The woman says a public inquiry would shed light not only on the boy’s death but on broader discrimination in the child welfare system.

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U-S President Donald Trump and Democrat Joe Biden squared off, in a way, last night.

They each held a televised town hall instead of their shared second debate.

Their events showcased striking differences in temperament, views on racial justice and approaches to COVID-19.

Trump was defensive about his administration’s handling of the coronavirus, and evasive when pressed about whether he took a required COVID-19 test before his first debate with Biden.

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The Trump administration has installed two political operatives at the country’s top public health agency to try to control the information it releases about COVID-19.

It comes as the administration seeks to paint a positive outlook, sometimes at odds with the scientific evidence.

The two appointees assigned to the Centers for Disease Control and Prevention’s Atlanta headquarters in June have no public health background.

They have instead been tasked with keeping an eye on Dr. Robert Redfield, the agency director, as well as scientists.

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An alleged neo-Nazi and white supremacist has pleaded guilty to a hate crime for plotting to bomb a historic Colorado synagogue last year.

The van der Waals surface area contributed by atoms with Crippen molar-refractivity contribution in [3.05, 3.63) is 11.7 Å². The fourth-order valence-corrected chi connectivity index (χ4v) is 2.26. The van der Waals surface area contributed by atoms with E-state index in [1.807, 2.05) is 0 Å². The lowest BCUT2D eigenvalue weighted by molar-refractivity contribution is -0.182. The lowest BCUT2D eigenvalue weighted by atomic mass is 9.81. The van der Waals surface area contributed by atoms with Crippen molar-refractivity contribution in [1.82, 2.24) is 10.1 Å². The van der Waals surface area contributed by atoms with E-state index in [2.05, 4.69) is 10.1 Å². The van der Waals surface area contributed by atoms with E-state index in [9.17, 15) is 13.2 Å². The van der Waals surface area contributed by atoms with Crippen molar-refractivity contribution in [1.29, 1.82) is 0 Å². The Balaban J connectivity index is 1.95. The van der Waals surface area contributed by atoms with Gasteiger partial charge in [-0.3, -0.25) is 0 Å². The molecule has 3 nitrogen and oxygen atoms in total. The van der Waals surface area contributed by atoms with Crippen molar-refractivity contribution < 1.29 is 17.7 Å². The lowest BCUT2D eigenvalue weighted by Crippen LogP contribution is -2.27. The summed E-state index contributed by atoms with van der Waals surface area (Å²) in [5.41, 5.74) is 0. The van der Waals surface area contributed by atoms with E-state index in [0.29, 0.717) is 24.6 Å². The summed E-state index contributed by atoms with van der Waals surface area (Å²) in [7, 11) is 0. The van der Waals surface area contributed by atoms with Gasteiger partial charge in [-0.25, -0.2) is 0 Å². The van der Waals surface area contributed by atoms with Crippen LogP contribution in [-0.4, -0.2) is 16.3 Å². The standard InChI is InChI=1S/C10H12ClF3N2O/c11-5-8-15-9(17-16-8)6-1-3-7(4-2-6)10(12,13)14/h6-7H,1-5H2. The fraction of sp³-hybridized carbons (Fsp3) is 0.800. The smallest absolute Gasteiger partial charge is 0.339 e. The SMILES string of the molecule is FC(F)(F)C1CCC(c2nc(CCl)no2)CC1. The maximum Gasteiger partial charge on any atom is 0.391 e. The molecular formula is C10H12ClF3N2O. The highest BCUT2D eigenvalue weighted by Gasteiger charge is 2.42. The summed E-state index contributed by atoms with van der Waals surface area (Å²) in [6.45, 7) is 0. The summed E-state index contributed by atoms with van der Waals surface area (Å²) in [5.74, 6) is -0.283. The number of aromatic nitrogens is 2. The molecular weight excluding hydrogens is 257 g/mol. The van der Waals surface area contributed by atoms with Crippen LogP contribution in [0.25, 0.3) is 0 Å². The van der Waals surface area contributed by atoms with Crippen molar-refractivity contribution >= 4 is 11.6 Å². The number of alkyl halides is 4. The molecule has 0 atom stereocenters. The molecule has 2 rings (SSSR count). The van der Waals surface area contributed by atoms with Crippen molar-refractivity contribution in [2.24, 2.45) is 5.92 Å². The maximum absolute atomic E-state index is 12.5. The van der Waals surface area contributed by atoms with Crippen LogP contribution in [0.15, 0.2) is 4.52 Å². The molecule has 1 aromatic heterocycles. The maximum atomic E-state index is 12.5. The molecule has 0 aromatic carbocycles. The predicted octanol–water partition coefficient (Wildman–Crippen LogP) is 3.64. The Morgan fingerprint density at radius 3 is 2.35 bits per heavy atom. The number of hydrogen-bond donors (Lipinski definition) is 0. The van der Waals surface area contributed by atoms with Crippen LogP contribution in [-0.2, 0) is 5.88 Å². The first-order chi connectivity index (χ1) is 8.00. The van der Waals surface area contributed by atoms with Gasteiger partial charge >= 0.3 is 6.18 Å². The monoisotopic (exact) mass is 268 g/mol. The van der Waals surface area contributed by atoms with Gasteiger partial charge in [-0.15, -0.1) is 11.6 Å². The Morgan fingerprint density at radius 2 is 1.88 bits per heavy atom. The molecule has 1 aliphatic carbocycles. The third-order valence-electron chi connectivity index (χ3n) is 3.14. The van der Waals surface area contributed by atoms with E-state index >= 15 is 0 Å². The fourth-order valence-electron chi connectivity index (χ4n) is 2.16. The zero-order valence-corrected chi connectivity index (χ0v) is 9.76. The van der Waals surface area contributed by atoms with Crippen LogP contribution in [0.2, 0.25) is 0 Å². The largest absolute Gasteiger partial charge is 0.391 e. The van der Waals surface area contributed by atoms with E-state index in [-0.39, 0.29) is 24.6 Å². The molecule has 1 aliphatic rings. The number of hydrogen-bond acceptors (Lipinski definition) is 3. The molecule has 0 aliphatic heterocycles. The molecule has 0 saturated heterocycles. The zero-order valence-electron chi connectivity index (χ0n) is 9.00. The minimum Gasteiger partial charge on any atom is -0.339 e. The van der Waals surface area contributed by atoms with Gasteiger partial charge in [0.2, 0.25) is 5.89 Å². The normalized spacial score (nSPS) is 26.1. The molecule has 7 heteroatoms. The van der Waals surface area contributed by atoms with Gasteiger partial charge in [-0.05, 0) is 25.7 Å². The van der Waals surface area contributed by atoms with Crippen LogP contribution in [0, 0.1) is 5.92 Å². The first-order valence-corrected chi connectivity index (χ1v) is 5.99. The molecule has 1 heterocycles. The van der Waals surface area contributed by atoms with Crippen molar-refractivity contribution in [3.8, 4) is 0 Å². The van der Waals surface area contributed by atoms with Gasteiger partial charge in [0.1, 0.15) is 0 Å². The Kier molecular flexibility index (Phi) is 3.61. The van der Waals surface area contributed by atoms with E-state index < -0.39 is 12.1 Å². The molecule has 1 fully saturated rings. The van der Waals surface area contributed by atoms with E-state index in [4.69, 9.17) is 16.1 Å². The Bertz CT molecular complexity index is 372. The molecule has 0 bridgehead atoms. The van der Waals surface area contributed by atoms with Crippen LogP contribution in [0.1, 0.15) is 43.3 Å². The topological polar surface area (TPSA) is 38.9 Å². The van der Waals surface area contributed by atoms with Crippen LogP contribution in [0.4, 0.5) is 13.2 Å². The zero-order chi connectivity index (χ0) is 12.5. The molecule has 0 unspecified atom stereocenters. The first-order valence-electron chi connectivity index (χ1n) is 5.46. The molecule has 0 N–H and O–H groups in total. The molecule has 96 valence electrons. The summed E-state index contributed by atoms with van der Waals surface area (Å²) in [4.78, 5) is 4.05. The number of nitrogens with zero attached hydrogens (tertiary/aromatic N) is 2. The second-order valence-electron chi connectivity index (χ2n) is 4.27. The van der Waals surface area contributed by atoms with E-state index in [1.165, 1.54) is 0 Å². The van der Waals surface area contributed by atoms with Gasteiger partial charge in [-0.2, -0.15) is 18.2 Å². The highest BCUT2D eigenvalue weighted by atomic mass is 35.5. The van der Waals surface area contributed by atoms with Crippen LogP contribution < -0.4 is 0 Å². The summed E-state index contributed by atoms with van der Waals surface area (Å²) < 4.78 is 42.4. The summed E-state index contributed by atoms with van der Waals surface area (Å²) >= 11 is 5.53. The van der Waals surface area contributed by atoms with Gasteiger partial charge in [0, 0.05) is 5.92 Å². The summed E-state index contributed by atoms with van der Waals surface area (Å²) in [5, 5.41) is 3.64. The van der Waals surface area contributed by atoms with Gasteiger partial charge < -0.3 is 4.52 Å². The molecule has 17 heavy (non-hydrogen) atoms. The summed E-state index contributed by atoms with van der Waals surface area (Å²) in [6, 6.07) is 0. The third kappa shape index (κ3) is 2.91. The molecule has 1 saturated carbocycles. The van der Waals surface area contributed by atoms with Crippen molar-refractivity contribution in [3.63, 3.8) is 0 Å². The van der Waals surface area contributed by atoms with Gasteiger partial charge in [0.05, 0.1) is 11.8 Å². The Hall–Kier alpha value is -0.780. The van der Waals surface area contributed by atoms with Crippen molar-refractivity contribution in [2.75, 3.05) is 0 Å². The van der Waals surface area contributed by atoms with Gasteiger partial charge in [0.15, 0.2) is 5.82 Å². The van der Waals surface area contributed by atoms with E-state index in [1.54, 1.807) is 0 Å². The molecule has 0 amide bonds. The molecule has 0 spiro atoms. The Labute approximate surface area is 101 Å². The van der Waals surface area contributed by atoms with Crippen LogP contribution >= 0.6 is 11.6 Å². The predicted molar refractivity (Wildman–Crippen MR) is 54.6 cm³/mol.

Twenty-eight-year-old Richard Holzer pleaded guilty yesterday to attempting to stop people from exercising their religion with an explosive or fire and attempting to destroy a building used in interstate commerce.

The pleas came in a deal with prosecutors who have promised not to ask for more than 20 years of jail time for Holzer when he is sentenced in January.

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Former Mexican defence secretary General Salvador Cienfuegos has been arrested in Los Angeles on drug trafficking and money laundering charges

The general served from 2012 to 2018 as secretary of defence under former president Enrique Pena Nieto.

Mexican officials say Cienfuegos was arrested at the L-A international airport as he was arriving in the United States with his family.

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New Zealanders are poised to decide on two landmark social issues during tomorrow’s election.

One is whether to legalize recreational marijuana and the other is whether to legalize euthanasia.

Polls indicate the euthanasia referendum is likely to pass while the result of the marijuana measure remains uncertain.

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India’s capital’s air quality levels have plunged to very poor.

This comes days after the government initiated stricter measures to fight chronic air pollution.

New Delhi enjoyed a respite from air pollution until September due to a strict virus COVID-19 lockdown.

But with industrial activities resuming and cars back on the roads, the air quality in the city has once again fallen to unhealthy levels.